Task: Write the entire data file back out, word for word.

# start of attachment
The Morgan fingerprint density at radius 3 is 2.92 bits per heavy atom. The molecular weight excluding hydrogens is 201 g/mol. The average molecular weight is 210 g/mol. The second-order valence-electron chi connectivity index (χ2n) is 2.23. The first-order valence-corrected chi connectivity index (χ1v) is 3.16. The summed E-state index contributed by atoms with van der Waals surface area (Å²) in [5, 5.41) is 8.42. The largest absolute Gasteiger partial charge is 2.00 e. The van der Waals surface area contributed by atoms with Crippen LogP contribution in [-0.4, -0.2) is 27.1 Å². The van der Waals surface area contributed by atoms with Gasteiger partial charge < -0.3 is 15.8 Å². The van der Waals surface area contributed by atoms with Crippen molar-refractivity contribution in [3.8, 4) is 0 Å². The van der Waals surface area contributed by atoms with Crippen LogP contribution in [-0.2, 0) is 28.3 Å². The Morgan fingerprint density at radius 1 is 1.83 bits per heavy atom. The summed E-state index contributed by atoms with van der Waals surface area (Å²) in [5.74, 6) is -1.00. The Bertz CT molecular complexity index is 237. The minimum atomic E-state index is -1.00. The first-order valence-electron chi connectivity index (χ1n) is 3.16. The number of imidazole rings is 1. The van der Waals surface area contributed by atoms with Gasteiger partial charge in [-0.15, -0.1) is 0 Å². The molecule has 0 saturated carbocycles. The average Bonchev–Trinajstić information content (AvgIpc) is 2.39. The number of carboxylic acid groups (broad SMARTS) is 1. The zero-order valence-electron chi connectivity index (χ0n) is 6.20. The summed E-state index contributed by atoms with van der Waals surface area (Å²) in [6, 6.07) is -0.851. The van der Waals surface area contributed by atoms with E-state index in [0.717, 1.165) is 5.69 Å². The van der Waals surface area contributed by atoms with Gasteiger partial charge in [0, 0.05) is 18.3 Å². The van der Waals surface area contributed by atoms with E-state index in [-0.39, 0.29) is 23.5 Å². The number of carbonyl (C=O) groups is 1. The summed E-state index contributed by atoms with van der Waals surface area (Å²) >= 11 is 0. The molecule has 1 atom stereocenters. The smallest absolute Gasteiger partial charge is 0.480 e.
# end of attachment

The Morgan fingerprint density at radius 3 is 2.92 bits per heavy atom. The molecular weight excluding hydrogens is 201 g/mol. The average molecular weight is 210 g/mol. The second-order valence-electron chi connectivity index (χ2n) is 2.23. The first-order valence-corrected chi connectivity index (χ1v) is 3.16. The summed E-state index contributed by atoms with van der Waals surface area (Å²) in [5, 5.41) is 8.42. The largest absolute Gasteiger partial charge is 2.00 e. The van der Waals surface area contributed by atoms with Crippen LogP contribution in [-0.4, -0.2) is 27.1 Å². The van der Waals surface area contributed by atoms with Gasteiger partial charge < -0.3 is 15.8 Å². The van der Waals surface area contributed by atoms with Crippen molar-refractivity contribution in [3.8, 4) is 0 Å². The van der Waals surface area contributed by atoms with Crippen LogP contribution in [-0.2, 0) is 28.3 Å². The Morgan fingerprint density at radius 1 is 1.83 bits per heavy atom. The summed E-state index contributed by atoms with van der Waals surface area (Å²) in [5.74, 6) is -1.00. The Bertz CT molecular complexity index is 237. The minimum atomic E-state index is -1.00. The first-order valence-electron chi connectivity index (χ1n) is 3.16. The number of imidazole rings is 1. The van der Waals surface area contributed by atoms with Gasteiger partial charge in [-0.15, -0.1) is 0 Å². The molecule has 0 saturated carbocycles. The average Bonchev–Trinajstić information content (AvgIpc) is 2.39. The number of carboxylic acid groups (broad SMARTS) is 1. The zero-order valence-electron chi connectivity index (χ0n) is 6.20. The summed E-state index contributed by atoms with van der Waals surface area (Å²) in [6, 6.07) is -0.851. The van der Waals surface area contributed by atoms with E-state index in [0.717, 1.165) is 5.69 Å². The van der Waals surface area contributed by atoms with Gasteiger partial charge in [0, 0.05) is 18.3 Å². The van der Waals surface area contributed by atoms with E-state index in [-0.39, 0.29) is 23.5 Å². The number of carbonyl (C=O) groups is 1. The summed E-state index contributed by atoms with van der Waals surface area (Å²) >= 11 is 0. The molecule has 1 atom stereocenters. The smallest absolute Gasteiger partial charge is 0.480 e.